The requirements for such a referendum, according to the Constitutional Council, are not met in this case. In this decision, the Council endorsed the government’s reasoning that the proposal did not concern a “reform” within the meaning of the Constitution, since it merely enshrined the state of the law, even though this state of the law was to change a few hours later. A proposal for a referendum should aim at changing the law according to the Constitution. However, at the time of the decision of the Council, the proposal changed nothing since the law reforming pensions was not in force yet. That’s why the Council chose to make both decisions at the same time… If the Council had decided to make its decision on the referendum one day later, when the pension reform was in force, it would have been accepted. The institution is, once again, deaf to the interest of promoting the collective deliberation on the retirement age. A new proposition of referendum is to be presented soon. Whether or not it will pass the Council remains to be seen.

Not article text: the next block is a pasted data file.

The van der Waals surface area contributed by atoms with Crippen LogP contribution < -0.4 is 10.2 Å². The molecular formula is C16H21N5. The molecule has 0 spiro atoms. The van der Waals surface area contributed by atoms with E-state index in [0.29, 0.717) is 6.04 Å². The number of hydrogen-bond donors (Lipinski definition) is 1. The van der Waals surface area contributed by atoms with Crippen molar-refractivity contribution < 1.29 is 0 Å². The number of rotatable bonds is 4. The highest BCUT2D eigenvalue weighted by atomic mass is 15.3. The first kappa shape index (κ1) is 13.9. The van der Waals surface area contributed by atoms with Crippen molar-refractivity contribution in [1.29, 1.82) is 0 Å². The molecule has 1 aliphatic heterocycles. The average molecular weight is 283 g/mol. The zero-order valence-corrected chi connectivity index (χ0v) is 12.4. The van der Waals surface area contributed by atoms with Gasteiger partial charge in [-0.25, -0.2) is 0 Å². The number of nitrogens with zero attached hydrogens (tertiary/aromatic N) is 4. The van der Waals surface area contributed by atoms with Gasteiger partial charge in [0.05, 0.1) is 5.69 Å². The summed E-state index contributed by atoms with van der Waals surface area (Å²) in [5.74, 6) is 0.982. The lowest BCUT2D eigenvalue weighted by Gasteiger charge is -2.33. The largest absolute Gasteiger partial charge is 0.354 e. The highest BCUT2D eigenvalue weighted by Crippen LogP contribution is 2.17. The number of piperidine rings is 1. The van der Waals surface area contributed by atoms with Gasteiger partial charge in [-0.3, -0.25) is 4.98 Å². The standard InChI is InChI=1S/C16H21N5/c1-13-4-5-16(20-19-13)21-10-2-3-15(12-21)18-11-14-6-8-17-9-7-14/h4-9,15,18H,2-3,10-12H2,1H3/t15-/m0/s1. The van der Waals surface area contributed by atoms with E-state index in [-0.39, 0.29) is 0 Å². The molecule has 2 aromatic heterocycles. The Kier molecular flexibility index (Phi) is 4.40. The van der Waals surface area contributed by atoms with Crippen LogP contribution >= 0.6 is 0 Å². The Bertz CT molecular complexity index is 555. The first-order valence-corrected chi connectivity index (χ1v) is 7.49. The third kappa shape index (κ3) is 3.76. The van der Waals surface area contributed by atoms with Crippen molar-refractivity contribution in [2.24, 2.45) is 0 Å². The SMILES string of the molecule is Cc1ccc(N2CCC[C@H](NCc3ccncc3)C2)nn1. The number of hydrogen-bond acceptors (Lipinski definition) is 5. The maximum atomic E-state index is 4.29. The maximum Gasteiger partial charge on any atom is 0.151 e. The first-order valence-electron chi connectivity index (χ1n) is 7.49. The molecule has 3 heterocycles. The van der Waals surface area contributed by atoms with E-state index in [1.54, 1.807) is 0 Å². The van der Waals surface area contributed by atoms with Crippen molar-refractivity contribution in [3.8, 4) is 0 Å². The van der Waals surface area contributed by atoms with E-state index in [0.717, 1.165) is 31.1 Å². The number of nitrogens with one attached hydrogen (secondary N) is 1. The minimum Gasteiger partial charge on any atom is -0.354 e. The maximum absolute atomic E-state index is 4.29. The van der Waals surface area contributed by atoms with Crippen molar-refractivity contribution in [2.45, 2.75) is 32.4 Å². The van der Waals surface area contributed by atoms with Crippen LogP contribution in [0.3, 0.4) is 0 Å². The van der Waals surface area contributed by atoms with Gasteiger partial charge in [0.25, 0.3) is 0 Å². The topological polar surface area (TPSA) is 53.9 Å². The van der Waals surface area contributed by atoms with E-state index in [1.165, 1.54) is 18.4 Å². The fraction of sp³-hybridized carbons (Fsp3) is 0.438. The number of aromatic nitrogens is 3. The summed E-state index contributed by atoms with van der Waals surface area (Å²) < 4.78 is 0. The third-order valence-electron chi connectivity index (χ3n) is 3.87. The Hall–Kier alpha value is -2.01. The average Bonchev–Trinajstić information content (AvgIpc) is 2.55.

Does the sociology of the Council help to understand these decisions? Is it not ironic that Emmanuel Macron’s reform is accepted by an institution in which Alain Juppé, who had failed to implement the same project, is sitting?
The Constitutional Council comprise more politicians that Juppé. Only two of them are from the left. One of its members has himself attempted to enact a similar reform, two others have been ministers under the presidency of Emmanuel Macron. The outcome was therefore quite predictable and shows that the Council is not only a gun pointed at Parliament, it is now above all a gun pointed at society.